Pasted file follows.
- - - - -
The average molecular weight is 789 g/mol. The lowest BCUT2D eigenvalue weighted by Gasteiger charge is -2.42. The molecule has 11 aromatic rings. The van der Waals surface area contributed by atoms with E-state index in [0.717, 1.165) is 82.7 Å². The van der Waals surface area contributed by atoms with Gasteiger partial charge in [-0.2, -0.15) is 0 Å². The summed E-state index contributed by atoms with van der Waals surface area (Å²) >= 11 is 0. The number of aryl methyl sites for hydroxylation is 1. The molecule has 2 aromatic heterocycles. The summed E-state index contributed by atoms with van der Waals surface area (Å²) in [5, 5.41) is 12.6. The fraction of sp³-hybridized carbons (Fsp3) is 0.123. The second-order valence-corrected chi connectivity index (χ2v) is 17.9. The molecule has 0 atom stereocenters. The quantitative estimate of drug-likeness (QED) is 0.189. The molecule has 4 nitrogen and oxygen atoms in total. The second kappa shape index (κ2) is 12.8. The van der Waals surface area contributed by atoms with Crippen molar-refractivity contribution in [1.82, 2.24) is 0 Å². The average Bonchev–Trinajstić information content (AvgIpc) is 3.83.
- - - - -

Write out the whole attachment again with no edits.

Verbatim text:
The average molecular weight is 789 g/mol. The lowest BCUT2D eigenvalue weighted by Gasteiger charge is -2.42. The molecule has 11 aromatic rings. The van der Waals surface area contributed by atoms with E-state index in [0.717, 1.165) is 82.7 Å². The van der Waals surface area contributed by atoms with Gasteiger partial charge in [-0.2, -0.15) is 0 Å². The summed E-state index contributed by atoms with van der Waals surface area (Å²) >= 11 is 0. The number of aryl methyl sites for hydroxylation is 1. The molecule has 2 aromatic heterocycles. The summed E-state index contributed by atoms with van der Waals surface area (Å²) in [5, 5.41) is 12.6. The fraction of sp³-hybridized carbons (Fsp3) is 0.123. The second-order valence-corrected chi connectivity index (χ2v) is 17.9. The molecule has 0 atom stereocenters. The quantitative estimate of drug-likeness (QED) is 0.189. The molecule has 4 nitrogen and oxygen atoms in total. The second kappa shape index (κ2) is 12.8. The van der Waals surface area contributed by atoms with Crippen molar-refractivity contribution in [1.82, 2.24) is 0 Å². The average Bonchev–Trinajstić information content (AvgIpc) is 3.83.